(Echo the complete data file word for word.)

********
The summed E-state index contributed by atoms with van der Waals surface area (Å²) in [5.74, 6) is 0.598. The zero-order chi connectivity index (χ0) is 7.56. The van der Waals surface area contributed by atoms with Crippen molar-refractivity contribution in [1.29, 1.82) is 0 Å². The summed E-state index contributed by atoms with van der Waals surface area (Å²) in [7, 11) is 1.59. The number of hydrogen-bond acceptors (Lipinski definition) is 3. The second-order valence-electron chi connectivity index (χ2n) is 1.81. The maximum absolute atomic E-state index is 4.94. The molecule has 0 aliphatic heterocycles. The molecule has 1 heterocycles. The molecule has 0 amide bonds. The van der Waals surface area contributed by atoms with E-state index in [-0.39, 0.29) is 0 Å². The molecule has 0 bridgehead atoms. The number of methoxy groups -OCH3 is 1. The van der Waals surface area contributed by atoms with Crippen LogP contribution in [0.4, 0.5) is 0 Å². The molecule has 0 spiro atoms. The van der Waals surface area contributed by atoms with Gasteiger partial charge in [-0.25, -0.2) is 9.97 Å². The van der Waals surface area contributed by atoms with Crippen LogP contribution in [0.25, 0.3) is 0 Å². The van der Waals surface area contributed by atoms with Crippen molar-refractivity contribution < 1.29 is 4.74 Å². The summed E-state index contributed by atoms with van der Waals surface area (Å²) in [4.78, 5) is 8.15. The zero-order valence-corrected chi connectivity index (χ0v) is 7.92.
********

The summed E-state index contributed by atoms with van der Waals surface area (Å²) in [5.74, 6) is 0.598. The zero-order chi connectivity index (χ0) is 7.56. The van der Waals surface area contributed by atoms with Crippen molar-refractivity contribution in [1.29, 1.82) is 0 Å². The summed E-state index contributed by atoms with van der Waals surface area (Å²) in [7, 11) is 1.59. The number of hydrogen-bond acceptors (Lipinski definition) is 3. The second-order valence-electron chi connectivity index (χ2n) is 1.81. The maximum absolute atomic E-state index is 4.94. The molecule has 0 aliphatic heterocycles. The molecule has 1 heterocycles. The molecule has 0 amide bonds. The van der Waals surface area contributed by atoms with E-state index in [-0.39, 0.29) is 0 Å². The molecule has 0 bridgehead atoms. The number of methoxy groups -OCH3 is 1. The van der Waals surface area contributed by atoms with Crippen LogP contribution in [0.4, 0.5) is 0 Å². The molecule has 0 spiro atoms. The van der Waals surface area contributed by atoms with Gasteiger partial charge in [-0.25, -0.2) is 9.97 Å². The van der Waals surface area contributed by atoms with Crippen LogP contribution in [0.25, 0.3) is 0 Å². The van der Waals surface area contributed by atoms with Crippen molar-refractivity contribution < 1.29 is 4.74 Å². The summed E-state index contributed by atoms with van der Waals surface area (Å²) in [4.78, 5) is 8.15. The zero-order valence-corrected chi connectivity index (χ0v) is 7.92.